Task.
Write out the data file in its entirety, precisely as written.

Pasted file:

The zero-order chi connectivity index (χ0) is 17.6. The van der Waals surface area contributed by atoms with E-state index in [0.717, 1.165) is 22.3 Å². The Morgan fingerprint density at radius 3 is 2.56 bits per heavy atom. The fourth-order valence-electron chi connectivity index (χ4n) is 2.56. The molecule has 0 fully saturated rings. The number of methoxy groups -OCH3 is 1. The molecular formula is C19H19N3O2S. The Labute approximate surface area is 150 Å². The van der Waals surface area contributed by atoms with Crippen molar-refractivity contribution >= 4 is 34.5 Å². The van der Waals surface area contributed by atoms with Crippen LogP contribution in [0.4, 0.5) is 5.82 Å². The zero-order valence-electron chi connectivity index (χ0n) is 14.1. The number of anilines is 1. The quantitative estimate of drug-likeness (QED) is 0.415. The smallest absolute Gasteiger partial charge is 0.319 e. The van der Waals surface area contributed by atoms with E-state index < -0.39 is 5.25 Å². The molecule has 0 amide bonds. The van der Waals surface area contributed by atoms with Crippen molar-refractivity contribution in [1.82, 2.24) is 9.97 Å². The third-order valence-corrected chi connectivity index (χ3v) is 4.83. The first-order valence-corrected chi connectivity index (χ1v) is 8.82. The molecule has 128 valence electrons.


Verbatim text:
The zero-order chi connectivity index (χ0) is 17.6. The van der Waals surface area contributed by atoms with E-state index in [0.717, 1.165) is 22.3 Å². The Morgan fingerprint density at radius 3 is 2.56 bits per heavy atom. The fourth-order valence-electron chi connectivity index (χ4n) is 2.56. The molecule has 0 fully saturated rings. The number of methoxy groups -OCH3 is 1. The molecular formula is C19H19N3O2S. The Labute approximate surface area is 150 Å². The van der Waals surface area contributed by atoms with Crippen molar-refractivity contribution >= 4 is 34.5 Å². The van der Waals surface area contributed by atoms with Crippen LogP contribution in [0.4, 0.5) is 5.82 Å². The zero-order valence-electron chi connectivity index (χ0n) is 14.1. The number of anilines is 1. The quantitative estimate of drug-likeness (QED) is 0.415. The smallest absolute Gasteiger partial charge is 0.319 e. The van der Waals surface area contributed by atoms with E-state index < -0.39 is 5.25 Å². The molecule has 0 amide bonds. The van der Waals surface area contributed by atoms with Crippen molar-refractivity contribution in [1.82, 2.24) is 9.97 Å². The third-order valence-corrected chi connectivity index (χ3v) is 4.83. The first-order valence-corrected chi connectivity index (χ1v) is 8.82. The molecule has 128 valence electrons.